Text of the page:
Interview with Ohio Kimono

Hey everyone! As I promised way back when I started this blog I have interviews from other vendors. I’ve chosen 6 people to interview to give you a small cross section of the vendor community. Now not everyone’s experience is typical so bear in mind that everyone runs their businesses differently and has different experiences.

Sakura Sisters: I just want to stay first off thank you so much for taking the time to do this with me.

Ohio Kimono: It is not a biggie. Your post seemed interesting, and perked my curiosity.

How long have you been working for yourself?: As Ohio Kimono? Since 2009. However I got my first job at the age of 10 selling door-to-door stationary to open my first bank account. At only 10 I figured out really fast what it is like to work for yourself. 

That is amazing. How many self employment gigs have you done since you were ten?: I was never given an allowance, or much from my parents in the way of money. As a result, if I wanted money to spent I had to earn it. I did everything from babysitting, to selling stationary. All along the way I thankfully also had the guidance and insight to save what I made toward college.

How long did it take you to build the Ohio Kimono business?: Many years. There were no other businesses like mine for hundreds of miles around. A lot of it was trial and error, trailblazing style. Given the unique business model, it wasn’t like I had a mentor to lean on or another business to look to for ideas. 

When did your business start being able to pay you?: Initially my business was as a professional speaker and educator. I would travel to tea rooms, libraries, and the likes and present and show off kimono. Those were paying jobs, so I started making money right away.

What made you choose to start your own business?: Foremost a passion and love for kimono, and Japanese arts. Second the desire to share that passion. After that? It was a natural evolution with a touch of desperation. The change from speaking to selling was a perfect storm of many elements. I was in college working on my business degree, and could not find a internship. It was the the height of the recession, and it was really rough where I live. Most plays wanted me to pay them to work as an intern!  Rather than shell out money and pay some company for the ‘privilege’ of working for them I borrowed $400 from my husband and began doing research into the market and kimono supply chains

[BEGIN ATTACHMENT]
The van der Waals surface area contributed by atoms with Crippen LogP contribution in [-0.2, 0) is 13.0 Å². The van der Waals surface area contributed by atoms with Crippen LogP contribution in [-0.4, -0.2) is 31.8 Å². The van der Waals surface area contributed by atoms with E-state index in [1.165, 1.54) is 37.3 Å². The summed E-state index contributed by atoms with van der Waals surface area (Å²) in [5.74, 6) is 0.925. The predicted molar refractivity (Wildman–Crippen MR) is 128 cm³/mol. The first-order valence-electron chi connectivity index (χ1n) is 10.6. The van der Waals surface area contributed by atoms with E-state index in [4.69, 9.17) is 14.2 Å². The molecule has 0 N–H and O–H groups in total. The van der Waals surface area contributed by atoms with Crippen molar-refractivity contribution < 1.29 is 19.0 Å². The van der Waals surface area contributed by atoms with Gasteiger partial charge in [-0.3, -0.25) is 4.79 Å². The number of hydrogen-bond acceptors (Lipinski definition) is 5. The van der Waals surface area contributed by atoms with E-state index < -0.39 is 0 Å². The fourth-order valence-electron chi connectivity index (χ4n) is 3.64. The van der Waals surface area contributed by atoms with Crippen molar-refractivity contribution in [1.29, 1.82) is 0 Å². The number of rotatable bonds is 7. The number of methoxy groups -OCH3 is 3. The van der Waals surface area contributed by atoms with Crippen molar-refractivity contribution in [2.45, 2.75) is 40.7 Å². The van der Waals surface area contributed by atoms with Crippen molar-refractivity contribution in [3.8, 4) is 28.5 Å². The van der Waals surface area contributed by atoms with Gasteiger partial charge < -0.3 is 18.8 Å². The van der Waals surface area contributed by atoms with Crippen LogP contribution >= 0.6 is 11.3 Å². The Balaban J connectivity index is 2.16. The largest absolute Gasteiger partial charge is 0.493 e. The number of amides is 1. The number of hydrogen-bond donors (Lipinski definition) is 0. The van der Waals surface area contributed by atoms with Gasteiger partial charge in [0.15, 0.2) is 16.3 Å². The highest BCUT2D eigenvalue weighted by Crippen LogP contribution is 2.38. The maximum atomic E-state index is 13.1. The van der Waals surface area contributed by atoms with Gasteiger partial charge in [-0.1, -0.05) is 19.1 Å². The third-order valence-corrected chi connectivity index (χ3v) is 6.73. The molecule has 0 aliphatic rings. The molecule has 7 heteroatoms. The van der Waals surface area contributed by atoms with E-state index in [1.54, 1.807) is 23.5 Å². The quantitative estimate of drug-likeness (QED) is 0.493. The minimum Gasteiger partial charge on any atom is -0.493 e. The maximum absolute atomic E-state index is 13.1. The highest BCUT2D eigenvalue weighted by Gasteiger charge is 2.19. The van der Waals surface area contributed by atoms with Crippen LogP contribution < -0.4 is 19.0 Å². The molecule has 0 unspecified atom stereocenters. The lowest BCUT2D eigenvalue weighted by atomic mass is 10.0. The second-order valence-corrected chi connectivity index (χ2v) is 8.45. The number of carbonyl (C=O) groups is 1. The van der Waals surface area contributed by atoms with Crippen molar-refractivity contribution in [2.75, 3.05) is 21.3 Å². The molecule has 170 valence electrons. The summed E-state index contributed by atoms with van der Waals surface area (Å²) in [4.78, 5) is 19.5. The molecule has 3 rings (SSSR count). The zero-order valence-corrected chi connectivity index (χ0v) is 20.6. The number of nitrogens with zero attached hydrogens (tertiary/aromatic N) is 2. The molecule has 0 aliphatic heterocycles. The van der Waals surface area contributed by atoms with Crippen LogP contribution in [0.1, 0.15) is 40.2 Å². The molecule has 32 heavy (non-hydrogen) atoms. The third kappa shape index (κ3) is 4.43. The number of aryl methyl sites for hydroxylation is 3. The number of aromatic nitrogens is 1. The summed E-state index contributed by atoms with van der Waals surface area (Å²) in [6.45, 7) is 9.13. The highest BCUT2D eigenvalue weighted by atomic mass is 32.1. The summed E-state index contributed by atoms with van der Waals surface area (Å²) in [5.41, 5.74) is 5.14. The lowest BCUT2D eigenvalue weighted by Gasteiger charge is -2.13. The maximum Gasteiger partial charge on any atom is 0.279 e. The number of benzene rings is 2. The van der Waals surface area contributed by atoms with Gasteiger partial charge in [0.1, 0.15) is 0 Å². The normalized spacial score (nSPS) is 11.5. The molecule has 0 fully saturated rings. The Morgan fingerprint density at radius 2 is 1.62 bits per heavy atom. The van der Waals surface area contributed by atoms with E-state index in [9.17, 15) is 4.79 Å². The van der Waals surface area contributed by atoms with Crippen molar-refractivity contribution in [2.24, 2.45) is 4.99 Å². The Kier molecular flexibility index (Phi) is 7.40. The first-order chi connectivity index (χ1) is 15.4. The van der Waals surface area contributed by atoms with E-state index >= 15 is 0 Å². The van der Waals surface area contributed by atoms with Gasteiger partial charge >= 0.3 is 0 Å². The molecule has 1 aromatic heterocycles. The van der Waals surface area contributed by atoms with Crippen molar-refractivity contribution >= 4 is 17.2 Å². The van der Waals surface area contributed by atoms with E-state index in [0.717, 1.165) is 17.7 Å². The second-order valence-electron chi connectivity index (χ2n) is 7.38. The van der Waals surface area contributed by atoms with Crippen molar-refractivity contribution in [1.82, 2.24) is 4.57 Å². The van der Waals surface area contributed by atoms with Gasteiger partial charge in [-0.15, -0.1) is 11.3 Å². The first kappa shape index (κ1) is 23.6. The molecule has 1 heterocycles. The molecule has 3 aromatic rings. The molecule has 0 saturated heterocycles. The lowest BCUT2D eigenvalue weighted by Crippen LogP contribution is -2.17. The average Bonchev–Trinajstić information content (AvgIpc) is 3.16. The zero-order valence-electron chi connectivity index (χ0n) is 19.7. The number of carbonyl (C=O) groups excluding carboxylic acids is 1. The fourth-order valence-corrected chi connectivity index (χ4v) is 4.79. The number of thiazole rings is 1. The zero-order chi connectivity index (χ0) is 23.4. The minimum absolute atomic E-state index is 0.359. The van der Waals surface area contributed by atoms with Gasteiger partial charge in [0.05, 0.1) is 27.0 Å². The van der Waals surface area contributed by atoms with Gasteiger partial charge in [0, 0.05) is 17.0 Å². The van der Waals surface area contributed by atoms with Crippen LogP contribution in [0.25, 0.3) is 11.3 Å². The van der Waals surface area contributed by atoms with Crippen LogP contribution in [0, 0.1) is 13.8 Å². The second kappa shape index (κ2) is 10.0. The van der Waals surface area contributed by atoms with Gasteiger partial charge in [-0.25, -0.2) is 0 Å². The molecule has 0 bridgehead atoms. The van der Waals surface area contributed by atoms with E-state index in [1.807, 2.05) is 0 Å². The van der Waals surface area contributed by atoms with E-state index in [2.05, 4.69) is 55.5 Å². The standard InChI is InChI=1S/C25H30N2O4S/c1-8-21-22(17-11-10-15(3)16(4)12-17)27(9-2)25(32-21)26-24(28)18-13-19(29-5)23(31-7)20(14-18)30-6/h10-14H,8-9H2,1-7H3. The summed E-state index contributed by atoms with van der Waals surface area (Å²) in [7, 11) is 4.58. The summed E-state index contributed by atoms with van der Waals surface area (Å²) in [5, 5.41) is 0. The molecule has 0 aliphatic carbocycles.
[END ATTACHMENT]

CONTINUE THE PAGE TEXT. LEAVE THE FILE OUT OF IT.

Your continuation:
Why did you choose the product you sell?: If you truly want to be a good sales person and stay motivated in your work, you should sell what you are passionate about. For me it’s kimono.

What advice would you offer someone who wants to start their own business?: Do you research foremost before you put a single penny into place. Even if you don’t like what you see, it is better to do the research than lose a lot of money and waste time.  Second, plan on having to do almost all of the work yourself: finances, and more. Third, obey the law and don’t play games with the IRS ever. Last?  Stand out. By that I mean do not copy another company or business. Too many people look to another similar business and just copy that one, which puts them in a position to simply follow and never lead in the industry. I’ve dealt with other businesses copying my own, and the result is that they are left struggling while I am embracing innovation and stay ahead of their curve.

Do you ever worry that you’ll lose your business?: Nope. I have not structured my business in a manner that would allow for something like an aggressive shareholder move, or a forced buy out. 

And you are confident that your business structure will stand the test of economic downturns such as the one that happened in December of 2007?: Yes, all though I suspect the real big threat is the convention bubble. 

That’s a topic many new convention vendors have never considered. What do you think of the Convention bubble and its ramifications for anyone looking to start a business vending at conventions?: The reality is that disposable income is not unlimited. The consumer market has only so much to give. The vendor room is the last spot where disposable income goes after: admission, hotel, transport costs, and food. As there becomes more and more cons, and the costs of those cons increases the disposable income of the consumer market will be spread even further making it harder for consumers to have much spending power in the vendor room. As for new vendors, well…..plan for weaker consumer spending for the foreseeable future.